If you're not convinced that some flowers are meant for eating, than you haven't tried the squash blossom.
The bright orange squash flower offers a unique, mildly sweet flavour and delicate texture. At Cookstown Greens, our summer squash selection is organic pattypans. The organic squash, part of the cucurbit family, produces both male and female flowers on the same plant. This is necessary for successful pollination, and fruiting.
In order to have beautiful summer squash to harvest, we must leave the female blossoms alone (which, naturally, grow the fruit), and only pluck the male flowers (photo to the right is a female flower and patti pan)
We harvest dozens of squash blossoms every day over a period of about 4 week, starting in mid-July.
How to cook them
To start, hold the stem and gently shake the flower to ensure there are no bugs left inside. And pluck out the stamen and anthers - that's the part inside which produces the pollen.
Stuffed and Fried: Probably the most popular way to cook squash blossoms. The recipe I first tried when I began my 'squash blossoms in the kitchen' exploration is this Ricotta-Stuffed Squash Blossom recipe. The Ricotta is not too strong, therefore allowing your taste buds to really experience the squash blossoms' summer flavour. If you'd like to take it up a notch on the flavour scale, try it with Goat Cheese instead. I've added garlic and lemon zest to this recipe. If you don't have gruyere, you can use a hard mozzarella.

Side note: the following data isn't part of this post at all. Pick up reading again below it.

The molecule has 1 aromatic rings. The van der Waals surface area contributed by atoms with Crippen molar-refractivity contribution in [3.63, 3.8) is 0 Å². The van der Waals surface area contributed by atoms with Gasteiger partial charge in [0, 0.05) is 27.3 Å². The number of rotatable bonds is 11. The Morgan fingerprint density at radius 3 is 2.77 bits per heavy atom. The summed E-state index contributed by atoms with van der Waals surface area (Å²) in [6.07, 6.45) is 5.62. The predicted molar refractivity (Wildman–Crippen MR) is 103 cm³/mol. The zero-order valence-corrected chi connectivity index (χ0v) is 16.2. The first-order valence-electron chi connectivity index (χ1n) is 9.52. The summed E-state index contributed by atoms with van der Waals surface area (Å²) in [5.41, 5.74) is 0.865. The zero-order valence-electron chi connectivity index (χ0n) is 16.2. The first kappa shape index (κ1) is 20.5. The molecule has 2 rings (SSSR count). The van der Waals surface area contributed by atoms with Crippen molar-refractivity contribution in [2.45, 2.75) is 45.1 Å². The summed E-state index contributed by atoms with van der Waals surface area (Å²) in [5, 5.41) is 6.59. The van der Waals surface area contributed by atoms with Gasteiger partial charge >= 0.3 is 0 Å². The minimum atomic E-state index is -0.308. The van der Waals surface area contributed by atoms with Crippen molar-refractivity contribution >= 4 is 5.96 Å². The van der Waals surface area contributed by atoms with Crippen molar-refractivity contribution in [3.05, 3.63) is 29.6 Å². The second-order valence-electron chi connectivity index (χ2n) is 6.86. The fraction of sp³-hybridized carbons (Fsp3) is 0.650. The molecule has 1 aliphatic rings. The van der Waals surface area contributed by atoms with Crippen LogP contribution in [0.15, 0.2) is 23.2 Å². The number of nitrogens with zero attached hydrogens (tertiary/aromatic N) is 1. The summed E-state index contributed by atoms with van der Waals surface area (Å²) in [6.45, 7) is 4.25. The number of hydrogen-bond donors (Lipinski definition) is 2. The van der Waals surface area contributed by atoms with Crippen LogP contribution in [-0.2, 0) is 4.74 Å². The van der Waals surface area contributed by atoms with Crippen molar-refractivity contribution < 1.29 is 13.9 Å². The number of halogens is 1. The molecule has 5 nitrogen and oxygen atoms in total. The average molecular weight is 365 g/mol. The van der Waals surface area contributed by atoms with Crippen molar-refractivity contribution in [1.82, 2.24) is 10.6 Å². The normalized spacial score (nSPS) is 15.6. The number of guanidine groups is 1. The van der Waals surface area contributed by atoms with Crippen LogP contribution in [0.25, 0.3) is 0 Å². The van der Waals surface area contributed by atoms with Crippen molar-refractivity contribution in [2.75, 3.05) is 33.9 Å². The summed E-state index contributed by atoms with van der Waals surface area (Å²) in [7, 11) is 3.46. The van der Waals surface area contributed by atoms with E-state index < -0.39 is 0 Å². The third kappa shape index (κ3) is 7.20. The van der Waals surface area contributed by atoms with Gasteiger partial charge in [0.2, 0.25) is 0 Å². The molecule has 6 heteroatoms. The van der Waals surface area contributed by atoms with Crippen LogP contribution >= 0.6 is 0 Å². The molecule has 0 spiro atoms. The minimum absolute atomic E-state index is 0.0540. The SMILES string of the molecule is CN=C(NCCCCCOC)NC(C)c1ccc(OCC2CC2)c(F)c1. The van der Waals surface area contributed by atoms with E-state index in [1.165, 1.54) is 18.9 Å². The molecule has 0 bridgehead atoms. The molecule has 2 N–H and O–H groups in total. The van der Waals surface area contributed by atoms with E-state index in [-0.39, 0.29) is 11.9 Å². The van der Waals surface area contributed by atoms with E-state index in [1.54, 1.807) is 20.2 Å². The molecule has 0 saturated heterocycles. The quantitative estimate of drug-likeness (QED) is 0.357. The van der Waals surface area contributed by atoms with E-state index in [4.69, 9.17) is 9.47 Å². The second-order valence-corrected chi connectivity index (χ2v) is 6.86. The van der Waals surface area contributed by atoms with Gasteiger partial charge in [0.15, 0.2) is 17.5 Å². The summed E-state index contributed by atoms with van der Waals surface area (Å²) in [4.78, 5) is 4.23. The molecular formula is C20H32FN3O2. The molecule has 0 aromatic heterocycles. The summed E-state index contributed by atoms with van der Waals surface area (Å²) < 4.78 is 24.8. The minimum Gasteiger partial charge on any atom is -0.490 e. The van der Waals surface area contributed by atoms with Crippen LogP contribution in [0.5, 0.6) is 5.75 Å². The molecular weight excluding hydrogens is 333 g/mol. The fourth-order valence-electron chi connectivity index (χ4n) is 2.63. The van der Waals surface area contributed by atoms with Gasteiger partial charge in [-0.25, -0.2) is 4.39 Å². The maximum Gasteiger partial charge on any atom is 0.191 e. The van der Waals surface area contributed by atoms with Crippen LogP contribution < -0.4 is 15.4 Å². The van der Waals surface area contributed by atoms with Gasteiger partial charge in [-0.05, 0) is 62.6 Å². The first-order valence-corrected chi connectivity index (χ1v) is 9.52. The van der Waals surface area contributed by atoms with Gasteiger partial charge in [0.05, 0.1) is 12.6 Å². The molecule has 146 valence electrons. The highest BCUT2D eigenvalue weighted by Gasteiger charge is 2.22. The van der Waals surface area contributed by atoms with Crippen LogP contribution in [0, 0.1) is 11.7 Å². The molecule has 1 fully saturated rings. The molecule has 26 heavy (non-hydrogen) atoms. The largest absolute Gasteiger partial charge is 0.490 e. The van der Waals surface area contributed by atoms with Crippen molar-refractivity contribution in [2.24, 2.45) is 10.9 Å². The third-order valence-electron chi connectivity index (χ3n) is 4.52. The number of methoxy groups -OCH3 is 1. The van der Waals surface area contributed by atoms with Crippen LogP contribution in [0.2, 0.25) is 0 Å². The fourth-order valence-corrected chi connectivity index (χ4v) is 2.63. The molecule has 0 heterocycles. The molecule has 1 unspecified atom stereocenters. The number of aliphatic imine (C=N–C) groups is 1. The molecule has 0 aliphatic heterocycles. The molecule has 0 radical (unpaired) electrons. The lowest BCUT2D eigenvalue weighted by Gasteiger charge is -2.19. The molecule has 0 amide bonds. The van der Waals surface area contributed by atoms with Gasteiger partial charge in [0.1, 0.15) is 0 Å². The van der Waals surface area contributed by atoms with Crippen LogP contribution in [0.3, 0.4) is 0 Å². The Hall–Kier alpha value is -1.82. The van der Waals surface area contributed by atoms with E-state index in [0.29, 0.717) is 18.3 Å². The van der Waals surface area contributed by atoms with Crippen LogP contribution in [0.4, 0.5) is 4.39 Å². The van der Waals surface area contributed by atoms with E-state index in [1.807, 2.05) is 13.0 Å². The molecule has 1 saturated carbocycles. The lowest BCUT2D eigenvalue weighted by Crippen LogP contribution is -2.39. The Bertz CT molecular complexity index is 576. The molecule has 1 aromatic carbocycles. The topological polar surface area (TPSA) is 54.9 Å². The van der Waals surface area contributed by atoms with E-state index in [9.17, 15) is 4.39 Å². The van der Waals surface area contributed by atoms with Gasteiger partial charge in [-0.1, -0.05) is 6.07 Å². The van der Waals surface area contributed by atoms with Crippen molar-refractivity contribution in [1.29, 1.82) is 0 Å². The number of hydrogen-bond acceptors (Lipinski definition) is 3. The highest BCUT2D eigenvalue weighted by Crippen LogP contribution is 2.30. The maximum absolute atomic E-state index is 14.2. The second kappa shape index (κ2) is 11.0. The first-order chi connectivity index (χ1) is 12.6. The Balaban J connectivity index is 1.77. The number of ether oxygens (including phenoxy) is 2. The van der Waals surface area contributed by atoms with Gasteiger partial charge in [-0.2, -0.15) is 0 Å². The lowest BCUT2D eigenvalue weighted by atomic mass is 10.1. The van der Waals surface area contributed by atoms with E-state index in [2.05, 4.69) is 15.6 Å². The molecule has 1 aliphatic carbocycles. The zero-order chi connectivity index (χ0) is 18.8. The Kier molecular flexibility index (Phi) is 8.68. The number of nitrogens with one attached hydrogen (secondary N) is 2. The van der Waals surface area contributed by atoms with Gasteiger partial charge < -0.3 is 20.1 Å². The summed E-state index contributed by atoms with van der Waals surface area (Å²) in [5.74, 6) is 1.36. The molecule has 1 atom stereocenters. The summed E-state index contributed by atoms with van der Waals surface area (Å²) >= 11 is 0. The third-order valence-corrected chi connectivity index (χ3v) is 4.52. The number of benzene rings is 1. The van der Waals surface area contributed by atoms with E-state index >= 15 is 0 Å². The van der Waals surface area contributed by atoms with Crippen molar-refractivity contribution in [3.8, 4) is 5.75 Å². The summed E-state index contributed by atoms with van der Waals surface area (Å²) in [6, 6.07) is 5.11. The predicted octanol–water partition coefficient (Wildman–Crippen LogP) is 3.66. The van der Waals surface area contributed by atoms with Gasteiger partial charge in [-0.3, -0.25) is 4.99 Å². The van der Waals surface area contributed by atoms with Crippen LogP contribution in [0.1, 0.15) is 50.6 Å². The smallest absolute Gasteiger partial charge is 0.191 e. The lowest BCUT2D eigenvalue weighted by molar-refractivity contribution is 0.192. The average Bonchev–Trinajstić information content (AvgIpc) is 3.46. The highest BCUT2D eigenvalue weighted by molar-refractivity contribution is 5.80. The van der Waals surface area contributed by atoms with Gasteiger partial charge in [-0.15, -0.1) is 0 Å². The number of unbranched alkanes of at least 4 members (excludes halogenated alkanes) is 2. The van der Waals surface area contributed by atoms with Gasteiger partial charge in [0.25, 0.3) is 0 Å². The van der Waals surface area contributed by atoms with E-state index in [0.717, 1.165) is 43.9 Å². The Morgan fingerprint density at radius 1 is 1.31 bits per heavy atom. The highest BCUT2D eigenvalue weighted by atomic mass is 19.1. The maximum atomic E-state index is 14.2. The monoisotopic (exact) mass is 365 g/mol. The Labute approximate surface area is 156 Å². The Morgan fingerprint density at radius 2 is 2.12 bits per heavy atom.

Baked: If you're trying to cut back on your oil intake, you can easily substitute the frying step (in the above recipes) with baking. I've tried both ways and they both offer a different (and delicious) experience. Instead of battering the blossom with flour, I used breadcrumbs for the oven. It helps create its crispiness. Preheat your oven to 400F and bake for 10 minutes.
I've already made some stuffing suggestions, but to go along with the Mexican theme I have to add this Roasted Corn and Black Bean Stuffed Squash Blossom recipe. Mmmm . . . delish.
Any other style: I love searching for new recipes. I'm always searching google and comparing this recipe to that, or combining ideas. When I first searched for squash blossom recipes I was pleasantly surprised to see that you can do almost anything with them, just as you would many other vegetables: pizza, pasta, stir fry, salad . . . and the list goes on!
It may seem like an intimidating ingredient to work with but if you've checked out any of these recipes, you'll see that any of these dishes are quite simple to make.
Where to buy themYour best bet is the farmers’ market. Not every farmer will harvest their squash blossoms to sell, so if you don't see them on the table ask the farmer. Perhaps you can put in an order to pick up the next week. If they have zucchinis or pattypans you can bet they'll have squash blossoms back at the farm like us!